Latin American writer Luis Britto García has written at length on the role of the media in Venezuelan politics. “The current situation”, he says in a recent interview, “has a historical context that must be understood”. We must look back at how the TV networks played a large part in the 2002 coup attempt, which owed a lot to the media. These networks, according to Britto García, “became political actors”, with many “representatives of the major media” signing the ‘Carmona decree’ in 2002 which looked set to destroy much of the content of the new constitution. They also “edited out images, stories and facts that didn’t fit their narrative”, playing a central part in the events of 2002.
“In this current coup attempt”, he continues, the television networks have behaved differently, “but the radio and social media and international press are playing a leading role”. They have used “images of repression in Egypt, Syria, the United States and other countries to depict supposed repression in Venezuela”.
He focusses our attention on the fact that 2.5 million of Venezuela’s 29 million inhabitants are in higher education, and that “the overwhelming majority of them are in perpetually free institutions”. The media hopes to convince people that all of these young people, and others, are against the government, Maduro, and the Bolivarian Revolution. Such a portrayal, he affirms, “is absolutely false”. While there are young people opposed to the government, it is “just a fraction, a small minority of the entire student population”, which is “something the international media aren’t reporting”.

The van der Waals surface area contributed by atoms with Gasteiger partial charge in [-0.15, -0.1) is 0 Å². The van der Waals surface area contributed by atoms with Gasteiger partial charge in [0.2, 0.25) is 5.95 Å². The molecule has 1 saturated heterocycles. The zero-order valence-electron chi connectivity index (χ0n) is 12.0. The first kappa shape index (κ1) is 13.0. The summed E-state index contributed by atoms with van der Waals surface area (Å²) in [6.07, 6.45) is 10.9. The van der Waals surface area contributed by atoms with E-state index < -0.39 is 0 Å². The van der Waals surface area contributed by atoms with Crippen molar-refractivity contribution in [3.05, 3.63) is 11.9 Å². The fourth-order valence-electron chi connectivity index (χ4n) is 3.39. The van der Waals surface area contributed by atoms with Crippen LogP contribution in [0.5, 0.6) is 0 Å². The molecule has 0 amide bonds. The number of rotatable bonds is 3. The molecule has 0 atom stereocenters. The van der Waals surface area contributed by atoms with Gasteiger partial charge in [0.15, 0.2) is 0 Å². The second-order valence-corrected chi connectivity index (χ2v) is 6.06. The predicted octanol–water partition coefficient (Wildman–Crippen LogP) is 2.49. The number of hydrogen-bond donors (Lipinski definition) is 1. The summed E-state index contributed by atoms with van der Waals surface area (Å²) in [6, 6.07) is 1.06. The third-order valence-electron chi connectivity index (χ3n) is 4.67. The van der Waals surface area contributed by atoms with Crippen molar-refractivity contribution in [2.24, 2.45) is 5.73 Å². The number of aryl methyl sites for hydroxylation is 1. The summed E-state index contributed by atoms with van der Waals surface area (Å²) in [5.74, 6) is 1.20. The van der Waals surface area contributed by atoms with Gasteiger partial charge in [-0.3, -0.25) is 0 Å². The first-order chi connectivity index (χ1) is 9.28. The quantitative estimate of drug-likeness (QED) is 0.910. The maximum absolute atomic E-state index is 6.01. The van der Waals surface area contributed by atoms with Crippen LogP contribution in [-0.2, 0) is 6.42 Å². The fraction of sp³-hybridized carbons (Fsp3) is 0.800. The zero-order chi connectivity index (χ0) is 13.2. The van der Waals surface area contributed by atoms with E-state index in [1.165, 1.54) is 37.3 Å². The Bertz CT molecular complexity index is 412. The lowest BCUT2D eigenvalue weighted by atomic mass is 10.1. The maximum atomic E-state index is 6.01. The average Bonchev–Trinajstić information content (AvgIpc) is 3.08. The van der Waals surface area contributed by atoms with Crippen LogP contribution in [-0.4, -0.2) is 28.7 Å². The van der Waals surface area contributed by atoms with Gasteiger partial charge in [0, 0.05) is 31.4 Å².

He also points out that the media is not reporting on how “the right wing in Venezuela is very divided”, and that the imprisoned López only commands the support of a small portion of the country’s right-wing. As a result, López has decided to support “the option of desperate street violence”. Meanwhile, Capriles, the right-wing candidate who has lost each presidential election he has participated in, has warned supporters not to expect change to come from such actions in the street.
When the traditional parties collapsed in Venezuela in the late nineties, allowing the largely united left to win elections under Hugo Chávez, right-wingers knew they had to set up a new party. And, in this environment, Capriles, López and their parties began to gain support from the right. In their youth, they had been members of a group “somewhere between a religious and a political organisation” that “used to stand out on street corners of urban neighbourhoods with large Superman-style red capes”. They subsequently formed “Primero Justicia”, inspired by “a television show begun by a lawyer named Julio Borges”, who is now the party’s leader.
With the party being at least “partly funded for more than a decade by the United States through the National Endowment for Democracy”, according to WikiLeaks cables, it was developed “on one side by Capriles, and on the other side by López”. Meanwhile, tactics like “grabbing and holding middle-class people prisoners in neighbourhoods with barricades called guarimbas” were used by more extreme elements to gain media attention. Such a method, Britto García emphasises, “immobilises the right”, cutting them off “from the very people who could support” them. “It’s a ludicrous political action”, he says, pointing out that they also tried it in 2004, but failed.
The Venezuelan right is getting increasingly desperate. An example of this is how, in the recent carnival celebrations, “the right called for a boycott”. However, the poor rejected the call, filling beaches and streets with their celebrations. “The international media”, of course, “didn’t take notice”. While throughout the world “the rich celebrate and the poor protest”, in Venezuela the poor celebrate and the rich protest. With his comments, Britto García invites us to consider why.
Adapted from an article posted originally at http://www.thenation.com/article/179125/why-media-are-giving-free-pass-venezuelas-neo-fascist-creeps
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